You can remove someone's limbs and go on a jolly little holiday in one vehicle.
He wasn't just some surgeon general shouting orders from the outskirts of the battlefield. Although he ranked fairly high in the chain of command, he was right there in the fray whenever he could be, personally performing emergency operations as cannons exploded around him.
He was no slouch, either: his personal best was an unimaginable 200 amputations in 24 hours. Unsurprisingly, soldiers loved the shit out of Larrey. He was treated as a hero wherever he went, to the point where weary and defeated French troops actually lifted him above their heads and crowd-surfed him during Napoleon's retreat from Russia -- just so that he'd be the first one to safety.
"If you'd stop posing for one moment, I may be able to save your goddamned life."
The notoriously self-obsessed Napoleon did not mind Larrey's vast popularity one bit -- in fact, he was the president of the Larrey Fan Club, with several remarks that the doctor was pretty much the worthiest guy he'd ever met. Larrey was, in fact, so revered that the Duke of Wellington -- one of Napoleon's bitterest enemies and a commander in the battle of Waterloo -- gave specific orders to his men not to fire at that one French guy and his troops, because DAMN.
As a final Hollywood plot twist, someone disobeyed the order and Larrey sustained a gunshot wound. Ironically, he was left wounded on the battlefield until the opposing Prussians found and captured him. Bearing an enemy officer's uniform, he was promptly sentenced to death -- until the Prussian commander happened to pass by and immediately released him ... because one of the enemy soldiers Larrey had treated just happened to be the commander's son.
"I appreciate the effort, guys, but I think a bonnet's more of a lady thing."
#3. Lidia Soto Performs a Live Grenade Removal
Imagine you're a street vendor, minding your business, selling your friendship bracelets or funnel cakes or whatever, when out of nowhere a huge rock hits you in the head, lodging itself in your face. That would be awful, right? OK, now imagine that it wasn't a rock, but a grenade. A live one. A LIVE GRENADE IS STUCK IN YOUR FACE AS YOU TRY TO SELL YOUR FISH TACOS ON THE STREETS OF MEXICO.
That's what happened to Karla Flores. Somebody had to get the grenade out, or the poor woman wasn't going to have any other options but to go to an open field and wait until she had a giggle fit or sneezed.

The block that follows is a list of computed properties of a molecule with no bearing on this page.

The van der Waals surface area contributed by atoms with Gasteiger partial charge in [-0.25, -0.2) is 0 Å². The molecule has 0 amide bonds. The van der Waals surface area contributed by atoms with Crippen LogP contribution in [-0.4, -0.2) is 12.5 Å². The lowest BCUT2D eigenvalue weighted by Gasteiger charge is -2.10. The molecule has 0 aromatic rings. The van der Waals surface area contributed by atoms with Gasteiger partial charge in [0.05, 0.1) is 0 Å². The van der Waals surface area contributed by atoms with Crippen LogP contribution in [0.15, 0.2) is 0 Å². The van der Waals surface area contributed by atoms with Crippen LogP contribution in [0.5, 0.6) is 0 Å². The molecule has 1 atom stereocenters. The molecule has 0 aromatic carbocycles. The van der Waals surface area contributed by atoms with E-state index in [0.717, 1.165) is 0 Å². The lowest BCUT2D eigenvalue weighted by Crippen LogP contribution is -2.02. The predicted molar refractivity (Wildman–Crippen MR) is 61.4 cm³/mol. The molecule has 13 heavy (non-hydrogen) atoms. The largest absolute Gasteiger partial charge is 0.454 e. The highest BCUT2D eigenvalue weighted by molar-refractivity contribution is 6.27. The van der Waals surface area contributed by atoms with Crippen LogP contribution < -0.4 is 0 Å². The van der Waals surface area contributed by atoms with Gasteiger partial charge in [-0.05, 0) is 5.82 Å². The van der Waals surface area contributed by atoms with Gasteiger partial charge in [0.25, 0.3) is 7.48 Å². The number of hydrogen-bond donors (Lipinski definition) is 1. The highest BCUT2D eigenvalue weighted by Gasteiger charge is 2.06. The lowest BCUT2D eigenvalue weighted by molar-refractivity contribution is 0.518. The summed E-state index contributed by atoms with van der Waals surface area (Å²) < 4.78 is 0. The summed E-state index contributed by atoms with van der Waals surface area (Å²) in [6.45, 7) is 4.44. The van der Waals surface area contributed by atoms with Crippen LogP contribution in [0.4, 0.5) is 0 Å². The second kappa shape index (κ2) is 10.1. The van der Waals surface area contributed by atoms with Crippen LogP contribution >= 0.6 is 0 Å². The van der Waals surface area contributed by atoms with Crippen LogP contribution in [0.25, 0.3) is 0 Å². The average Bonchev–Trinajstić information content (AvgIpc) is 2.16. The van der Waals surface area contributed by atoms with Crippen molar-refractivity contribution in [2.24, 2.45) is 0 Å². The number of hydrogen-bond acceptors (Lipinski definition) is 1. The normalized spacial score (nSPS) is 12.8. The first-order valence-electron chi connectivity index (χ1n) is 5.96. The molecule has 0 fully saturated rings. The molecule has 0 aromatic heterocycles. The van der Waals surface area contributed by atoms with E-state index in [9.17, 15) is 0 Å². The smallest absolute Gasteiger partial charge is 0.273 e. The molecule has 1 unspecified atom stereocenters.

"Oh God oh God. I'm allergic to grenades."
Somehow, she ended up at the Mexican Culiacan General Hospital, presumably through the Angel Ambulance network, which is run by actual angels with no fear of death.
Once there, volunteers were called upon to help the poor woman with a bomb stuck in her grill. What was expected was the shuffling of feet and sudden interest in the patterns on the ceiling -- after all, if it detonated, the grenade could take out anyone in a 32-foot radius. What was not expected was the hand that shot up from the gaggle of hesitant doctors. Lidia Soto was in the house, and she would take on that damn grenade.
"I'm sick of having to change my socks every time someone wets themselves over a tiny little explosive."
Along with two anesthesiologists and a nurse, Soto performed the excruciating operation in a field, where what was possibly the world's first surgical detonation area was jointly set up by the hospital and the Mexican army (which also provided the explosives experts). And remember, the doctor and nurse had to take orders from the experts -- how else were they supposed to know what was bomb and what was not-bomb? It was like one of those intense Speed red wire or blue wire moments -- but on someone's face.
It took hours of steady hands and calm nerves, all the time in full knowledge that the slightest mistake would detonate the grenade and turn the whole field into one big Jackson Pollock painting. But Soto succeeded, and Karla Flores escaped certain death with just some scarring and some lost teeth.
"You'd be surprised at what seems fair when the alternative is exploding."